“The first thing I remember when I woke up from my induced coma at Netcare Milpark Hospital was seeing my mom and dad standing over me. Their faces looked both sad and relieved at the same time. Then my mom started asking me questions and I gradually remembered what had happened to me.”
Photo: "Five years later, Andrew Oberle is drawing from his experience as a trauma patient to help develop a new programme at St Louis University in the United States to help other trauma survivors on their path to a holistic recovery. The programme has been named ‘the Oberle Institute’ in his honour."
These are the words of United States citizen, Andrew Oberle, who in 2012 narrowly – some say ‘miraculously’ – survived an attack by chimpanzees while volunteering at a great ape sanctuary in South Africa.
Five years on, Andrew reflects on his recovery since waking up in Netcare Milpark Hospital several weeks after his ordeal. “I remember my mom showing me the many letters and cards from people all over the world wishing me luck and offering their prayers of support. After reading them, she hung them near the end of my bed. I remember looking down at my body covered in blood-tinged bandages but, luckily, I was able to look past that and see that collage of love and support, which helped take my mind off my condition,” he remembers.
Andrew recalls the comforting presence of critical care specialist, Dr Paul Williams, who was one of the multidisciplinary team of healthcare professionals involved in Andrew’s treatment. “I remember the feeling of relief every time he came to see me in my room. His compassion and confidence washed over me and always relaxed me, as far as my condition at that time allowed.”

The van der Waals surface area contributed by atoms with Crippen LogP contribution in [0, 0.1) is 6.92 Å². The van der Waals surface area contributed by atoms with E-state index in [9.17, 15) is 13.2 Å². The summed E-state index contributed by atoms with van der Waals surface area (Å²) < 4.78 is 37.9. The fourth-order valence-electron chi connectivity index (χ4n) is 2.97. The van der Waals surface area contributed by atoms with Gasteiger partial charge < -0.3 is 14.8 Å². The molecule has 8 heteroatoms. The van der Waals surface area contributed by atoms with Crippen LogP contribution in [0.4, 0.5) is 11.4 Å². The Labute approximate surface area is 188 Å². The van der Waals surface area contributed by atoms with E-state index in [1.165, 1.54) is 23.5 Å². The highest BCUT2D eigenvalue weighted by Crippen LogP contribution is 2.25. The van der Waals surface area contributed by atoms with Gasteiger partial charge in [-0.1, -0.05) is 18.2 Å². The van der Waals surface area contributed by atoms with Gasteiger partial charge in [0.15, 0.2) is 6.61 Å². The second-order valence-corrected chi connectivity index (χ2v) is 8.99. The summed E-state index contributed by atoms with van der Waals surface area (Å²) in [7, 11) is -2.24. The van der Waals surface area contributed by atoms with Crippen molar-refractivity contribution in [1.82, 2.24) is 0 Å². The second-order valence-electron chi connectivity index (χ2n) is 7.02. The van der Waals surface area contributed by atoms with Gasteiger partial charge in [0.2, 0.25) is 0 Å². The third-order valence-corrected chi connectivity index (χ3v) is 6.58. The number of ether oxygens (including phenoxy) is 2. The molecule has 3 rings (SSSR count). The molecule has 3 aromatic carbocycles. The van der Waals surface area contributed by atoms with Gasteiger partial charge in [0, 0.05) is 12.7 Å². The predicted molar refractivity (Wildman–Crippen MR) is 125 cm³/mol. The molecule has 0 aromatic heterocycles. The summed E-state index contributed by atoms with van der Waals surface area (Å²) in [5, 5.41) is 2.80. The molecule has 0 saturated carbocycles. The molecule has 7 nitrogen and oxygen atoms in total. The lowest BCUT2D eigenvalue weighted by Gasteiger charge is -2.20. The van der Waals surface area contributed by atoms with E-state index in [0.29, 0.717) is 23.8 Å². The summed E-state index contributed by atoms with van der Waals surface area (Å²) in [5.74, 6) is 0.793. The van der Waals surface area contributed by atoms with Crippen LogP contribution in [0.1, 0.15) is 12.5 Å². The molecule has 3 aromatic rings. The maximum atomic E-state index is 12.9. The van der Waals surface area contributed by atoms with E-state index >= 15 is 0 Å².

Dr Williams remembers the severity of Andrew’s extensive injuries and the many hours of advanced medical expertise devoted to stabilising him. “Here was a critically injured young man, in the prime of his life, who showed considerable bravery in his determination to get well enough to be allowed to fly back to the US. From a medical perspective, Andrew’s case was highly complex and he required care from a multidisciplinary team to tackle the various dimensions of his condition.”
“Looking back on when Andrew was airlifted to Netcare Milpark Hospital, and now hearing about the progress he has made, the extent of his recovery is truly remarkable. It is very rewarding whenever a former patient gets in touch and tells us how they have got on in life.”
Andrew expressed particular thanks to trauma surgeon, Dr Riaan Pretorius, for his lifesaving interventions and the support he showed Andrew’s parents. He also remembers a particular interaction with physiotherapist, Moira Wilson, that marked a turning point in his recovery.
“She got me to sit up on the hospital bed so that she could help clear the fluid in my lungs, then set me a goal of sitting up on my bed for a few minutes each day, initially with a little help. She said that this was in preparation for the day when my doctors would consider me well enough to get on a plane to fly home. I want to thank her, not only for the treatment she provided but also for giving me belief that I was on the road to recovery, which helped steel my determination to get well enough to go home to St Louis in the United States.”
While Andrew’s memories of his time at Netcare Milpark Hospital are inevitably infused with the pain of his injuries, he also has positive recollections of regaining his strength and the world-class care he received there.